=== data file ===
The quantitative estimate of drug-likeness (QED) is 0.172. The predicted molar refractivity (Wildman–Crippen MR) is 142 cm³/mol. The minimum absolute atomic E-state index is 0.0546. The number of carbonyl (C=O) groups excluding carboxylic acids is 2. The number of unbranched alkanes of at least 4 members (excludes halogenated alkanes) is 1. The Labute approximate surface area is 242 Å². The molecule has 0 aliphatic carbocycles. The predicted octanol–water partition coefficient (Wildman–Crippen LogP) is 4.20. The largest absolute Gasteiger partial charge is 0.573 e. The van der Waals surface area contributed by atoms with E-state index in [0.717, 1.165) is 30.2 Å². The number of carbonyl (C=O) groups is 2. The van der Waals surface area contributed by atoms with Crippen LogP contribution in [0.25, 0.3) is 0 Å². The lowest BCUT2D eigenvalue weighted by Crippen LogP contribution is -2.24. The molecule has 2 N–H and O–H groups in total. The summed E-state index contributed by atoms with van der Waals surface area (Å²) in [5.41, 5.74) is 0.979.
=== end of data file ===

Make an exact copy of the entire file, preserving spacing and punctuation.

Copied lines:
The quantitative estimate of drug-likeness (QED) is 0.172. The predicted molar refractivity (Wildman–Crippen MR) is 142 cm³/mol. The minimum absolute atomic E-state index is 0.0546. The number of carbonyl (C=O) groups excluding carboxylic acids is 2. The number of unbranched alkanes of at least 4 members (excludes halogenated alkanes) is 1. The Labute approximate surface area is 242 Å². The molecule has 0 aliphatic carbocycles. The predicted octanol–water partition coefficient (Wildman–Crippen LogP) is 4.20. The largest absolute Gasteiger partial charge is 0.573 e. The van der Waals surface area contributed by atoms with E-state index in [0.717, 1.165) is 30.2 Å². The number of carbonyl (C=O) groups is 2. The van der Waals surface area contributed by atoms with Crippen LogP contribution in [0.25, 0.3) is 0 Å². The lowest BCUT2D eigenvalue weighted by Crippen LogP contribution is -2.24. The molecule has 2 N–H and O–H groups in total. The summed E-state index contributed by atoms with van der Waals surface area (Å²) in [5.41, 5.74) is 0.979.